Amaseffer - Slaves For Life
InsideOut Music
Middle Eastern-influenced Progressive Metal
10 songs (1:17:51)
Release year: 2008
Amaseffer, InsideOut Music
Reviewed by Goat

Israeli Metal that isn’t Orphaned Land tends not to get much of an audience in the wider scene, and whilst there are the occasional bands that call that tempestuous region their home that ‘make it’, few turn out to be much good – Betzefer, anyone? Still, one of the few decent Israeli Metal bands is Prey For Nothing, reviewed elsewhere on this site, and their former guitarist Yuval Kramer is also in this group, Amaseffer (‘Am HaSefer’ – people of the book). Teaming up with former Therion man Mats Levens on vocals and a couple of others including guest growler Angela Gossow (Arch Enemy), the band intend to create a series of albums detailing stories from the Old Testament.

Slaves For Life, the first album in the series, is a look at the book of Exodus and the children of Israel’s sojourn in Egypt under the tyrannical rule of the Pharaoh, and yes, whilst the most obvious comparison is to their countrymen Orphaned Land, Amaseffer are less Folk Metal in style, although there’s still plenty of ethnic instrumentation, percussion and vocals – Orphaned Land crossed with Kamelot is the best I can do to sum their sound up. Don’t expect a great deal of killer riffs, however, since this is quite complex music and some epic symphonic piece can often drown out the guitar. More often than not you’ll be listening to an astonishing array of sounds telling the story far better than lyrics could, from the wailing children of Birth Of Deliverance to the grunts of slaves in the title track. Thankfully all are of high quality and avoid cheesiness, and it’s hard to resist shivers down your neck at times.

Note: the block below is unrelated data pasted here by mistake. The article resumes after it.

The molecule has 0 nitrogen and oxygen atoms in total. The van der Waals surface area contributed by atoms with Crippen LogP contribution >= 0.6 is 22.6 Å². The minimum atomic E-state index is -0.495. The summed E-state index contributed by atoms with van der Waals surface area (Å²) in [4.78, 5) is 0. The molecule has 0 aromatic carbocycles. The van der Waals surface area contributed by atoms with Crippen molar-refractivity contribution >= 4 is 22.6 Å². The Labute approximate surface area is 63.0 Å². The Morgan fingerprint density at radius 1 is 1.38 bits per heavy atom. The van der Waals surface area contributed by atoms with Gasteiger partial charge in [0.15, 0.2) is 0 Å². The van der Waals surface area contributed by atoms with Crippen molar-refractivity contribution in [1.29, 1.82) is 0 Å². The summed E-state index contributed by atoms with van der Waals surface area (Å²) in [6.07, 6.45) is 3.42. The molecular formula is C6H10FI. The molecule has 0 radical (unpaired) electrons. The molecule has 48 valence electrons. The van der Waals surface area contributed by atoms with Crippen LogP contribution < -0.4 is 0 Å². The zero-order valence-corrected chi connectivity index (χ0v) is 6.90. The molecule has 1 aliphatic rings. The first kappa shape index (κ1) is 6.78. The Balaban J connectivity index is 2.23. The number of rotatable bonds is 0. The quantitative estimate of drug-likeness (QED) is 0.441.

It’s a very diverse album, the epic Prog Metal meandering of Midian complete with harsh vocals from Yotam ‘Defiler’ Avni of Prey For Nothing soon turning to the sultry love poetry of Zipporah, Leven trading vocals with Israeli singer Maya Avraham, who sings in Hebrew. However, at times the album does seem slightly more concerned with telling the story than with creating perfect songs – of course, this is wonderful to listen to most of the time, but if you’ve heard plenty of recent Therion you may wonder just what the point of dragging The Burning Bush out to six minutes was, or may get rather bored as the band take excruciating pleasure in lengthening tracks with, for example, distorted Hebrew vocals on the start of Wooden Staff. Even though the ‘Oriental’ vocals are provided by Orphaned Land’s Kobi Farhi, they still go on for just a moment too long. Slaves For Life is first and foremost a concept album, so patience is definitely required.

Assuming you have patience, then there’s much to like here. The rest of Wooden Staff’s vocals are a group-sung version of the prayer Adon Olam, a finale in the Jewish prayer service, and it leads wonderfully into the softly majestic Return To Egypt. The eleven-and-a-half-minutes of Ten Plagues are all excellent, a wonderful song that switches moods near-constantly but never loses its epic touch, and Land Of The Dead finishes the album on an almost perfect note.

I hesitate to pronounce this better than Orphaned Land’s Mabool masterpiece, but there are definitely moments that come close, and considering this is the first of three it seems petty to focus on its faults when it’s such an easy album to like. Whether you’ll end up loving it is another question, but fans of Mabool and Middle Eastern-tinged Prog Metal will certainly get a lot from Slaves For Life.

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Killing Songs :
Slaves For Life, Midian, Ten Plagues, Land Of The Dead
Goat quoted 82 / 100
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There are 3 replies to this review. Last one on Mon Mar 16, 2009 12:15 pm
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